The number of oil spills detected by Finnish authorities has continued to decrease. In 2011, the authorities observed 57 oil spills compared with closer to 70 in the previous two years. The authorities were informed of a total of 83 potential oil spills last year.
A larger number of surveillance flight hours than in previous years
Aircraft operated by the Finnish Border Guard observed a total of 21 verified oil spills in the Finnish sea area. Helicopters observed eight oil spills and airplanes equipped with oil spill surveillance equipment observed 13 spills. In addition, surveillance airplanes observed three oil spills in the Swedish and two in the Estonian exclusive economic zones. The Estonian surveillance airplane verified three oil spills in the Finnish Exclusive Economic Zone, and one spill was observed by German surveillance airplane.
Oil spills detected by Finnish surveillance planes in years 1996-2011
Oil spills detected by Finnish aircraft in 2011
In 2011, Finnish surveillance flights above sea areas exceeded the average level and amounted to 645 hours. The pollution per flight hour index, 0.03, was at a record low. This indicator offers strong support to the view that number of oil spills is decreasing in the northern Baltic Sea.
Similarly, the average volume of oil spills detected during surveillance flights has declined significantly in the past few years. The average volume of spills observed within the Finnish exclusive economic zone in 2011 was some 30 litres. In the three previous years the average volume of a spill has been more than 100 litres, and the average volume of spills detected e.g. in 2005 was 608 litres.
In addition to surveillance flights, the satellite based oil spill detection service CleanSeaNet (CSN) service of the European Maritime Safety Agency (EMSA) contributes significantly to the surveillance of marine oil spills. In 2010, Finnish authorities received 250 satellite images through the EMSA. Finnish Border Guard attempts to verify all oil spill indications.
Finnish Border Guard investigates the oil pollution cases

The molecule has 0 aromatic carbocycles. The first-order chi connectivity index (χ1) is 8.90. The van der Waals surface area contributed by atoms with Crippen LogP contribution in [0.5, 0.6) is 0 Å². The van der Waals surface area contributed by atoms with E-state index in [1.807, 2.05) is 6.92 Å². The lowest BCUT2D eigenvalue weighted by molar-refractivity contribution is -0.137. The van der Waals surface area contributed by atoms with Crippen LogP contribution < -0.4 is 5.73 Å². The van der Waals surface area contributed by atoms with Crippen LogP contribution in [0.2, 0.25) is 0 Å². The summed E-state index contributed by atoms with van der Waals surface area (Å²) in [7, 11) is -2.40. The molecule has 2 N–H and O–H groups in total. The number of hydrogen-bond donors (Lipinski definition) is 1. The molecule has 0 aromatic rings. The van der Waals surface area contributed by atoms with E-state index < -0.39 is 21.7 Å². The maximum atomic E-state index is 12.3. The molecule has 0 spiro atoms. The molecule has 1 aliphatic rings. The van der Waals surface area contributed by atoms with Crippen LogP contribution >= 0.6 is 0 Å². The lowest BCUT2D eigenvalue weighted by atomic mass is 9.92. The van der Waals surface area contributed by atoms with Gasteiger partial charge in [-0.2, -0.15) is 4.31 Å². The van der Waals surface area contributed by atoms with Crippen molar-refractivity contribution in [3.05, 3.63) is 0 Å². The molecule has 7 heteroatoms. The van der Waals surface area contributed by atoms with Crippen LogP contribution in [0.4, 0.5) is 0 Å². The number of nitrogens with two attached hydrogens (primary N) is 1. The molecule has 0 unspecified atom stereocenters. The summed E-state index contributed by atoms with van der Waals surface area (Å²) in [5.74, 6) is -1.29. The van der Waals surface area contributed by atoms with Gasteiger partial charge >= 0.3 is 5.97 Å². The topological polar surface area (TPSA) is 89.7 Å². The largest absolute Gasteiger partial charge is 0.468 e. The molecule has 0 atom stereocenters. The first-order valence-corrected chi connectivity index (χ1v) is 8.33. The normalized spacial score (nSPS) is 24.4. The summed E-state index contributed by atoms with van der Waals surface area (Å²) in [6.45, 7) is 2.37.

In 2011, the Finnish Border Guard investigated nine cases to determine whether the conditions for imposing an administrative oil pollution fee were met. In six cases, an oil pollution fee was imposed. The fees varied from EUR 2,139 to EUR 17,112. Cases where no pollution fee was imposed were minor in terms of the volume and the environmental impact.
International cooperation contributes to the reduction in spills in the Baltic Sea
Last year, Finland organised SuperCEPCO Baltic 2011, a major pollution surveillance operation during which aircraft from five countries conducted surveillance over the northern Baltic Sea for a total of 68 hours. During the operation, one minor mineral oil spill was detected and two spills of other substances.
The results of the pollution surveillance operations together with national and international statistics show that thanks to closer international cooperation and an increased risk of getting caught, the number of oil spills has decreased. It would also seem that environmental awareness among shipping companies operating in the Baltic Sea has grown. Another contributor to the positive development is the HELCOM recommendation which states that all vessels in the Baltic Sea must dispose of any waste containing oil in collection points located in harbours.
Oil spill control
Kati Tahvonen, Research Engineer,
Finnish Environment Institute (SYKE)
tel. +358 400 148 754, email@example.com
Administrative oil pollution fees
Tom Lundell, maritime safety expert,
Finnish Border Guard
tel. +358 40 521 4685, firstname.lastname@example.org
Aira Saloniemi, Chief Editor for Web Services
Finnish Environment Institute (SYKE)
tel. +358 400 148 875, email@example.com